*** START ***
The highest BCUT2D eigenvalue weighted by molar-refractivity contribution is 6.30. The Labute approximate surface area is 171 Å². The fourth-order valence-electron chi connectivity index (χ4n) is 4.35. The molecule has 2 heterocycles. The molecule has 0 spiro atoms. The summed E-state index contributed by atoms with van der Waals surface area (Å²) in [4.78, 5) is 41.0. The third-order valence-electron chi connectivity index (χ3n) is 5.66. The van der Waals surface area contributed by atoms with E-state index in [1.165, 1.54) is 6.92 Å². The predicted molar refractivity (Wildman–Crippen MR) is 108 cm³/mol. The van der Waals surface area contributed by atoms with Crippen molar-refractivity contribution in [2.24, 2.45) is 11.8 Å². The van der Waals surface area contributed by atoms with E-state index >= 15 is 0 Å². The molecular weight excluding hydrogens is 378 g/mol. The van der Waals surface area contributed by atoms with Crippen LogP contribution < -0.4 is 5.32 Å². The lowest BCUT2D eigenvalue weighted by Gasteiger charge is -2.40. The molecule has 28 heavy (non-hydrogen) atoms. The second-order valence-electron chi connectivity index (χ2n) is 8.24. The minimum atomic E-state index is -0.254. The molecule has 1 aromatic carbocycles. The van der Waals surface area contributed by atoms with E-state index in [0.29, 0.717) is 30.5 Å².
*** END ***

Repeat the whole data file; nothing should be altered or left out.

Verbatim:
The highest BCUT2D eigenvalue weighted by molar-refractivity contribution is 6.30. The Labute approximate surface area is 171 Å². The fourth-order valence-electron chi connectivity index (χ4n) is 4.35. The molecule has 2 heterocycles. The molecule has 0 spiro atoms. The summed E-state index contributed by atoms with van der Waals surface area (Å²) in [4.78, 5) is 41.0. The third-order valence-electron chi connectivity index (χ3n) is 5.66. The van der Waals surface area contributed by atoms with E-state index in [1.165, 1.54) is 6.92 Å². The predicted molar refractivity (Wildman–Crippen MR) is 108 cm³/mol. The van der Waals surface area contributed by atoms with Crippen molar-refractivity contribution in [2.24, 2.45) is 11.8 Å². The van der Waals surface area contributed by atoms with E-state index >= 15 is 0 Å². The molecular weight excluding hydrogens is 378 g/mol. The van der Waals surface area contributed by atoms with Crippen LogP contribution < -0.4 is 5.32 Å². The lowest BCUT2D eigenvalue weighted by Gasteiger charge is -2.40. The molecule has 28 heavy (non-hydrogen) atoms. The second-order valence-electron chi connectivity index (χ2n) is 8.24. The minimum atomic E-state index is -0.254. The molecule has 1 aromatic carbocycles. The van der Waals surface area contributed by atoms with E-state index in [0.29, 0.717) is 30.5 Å².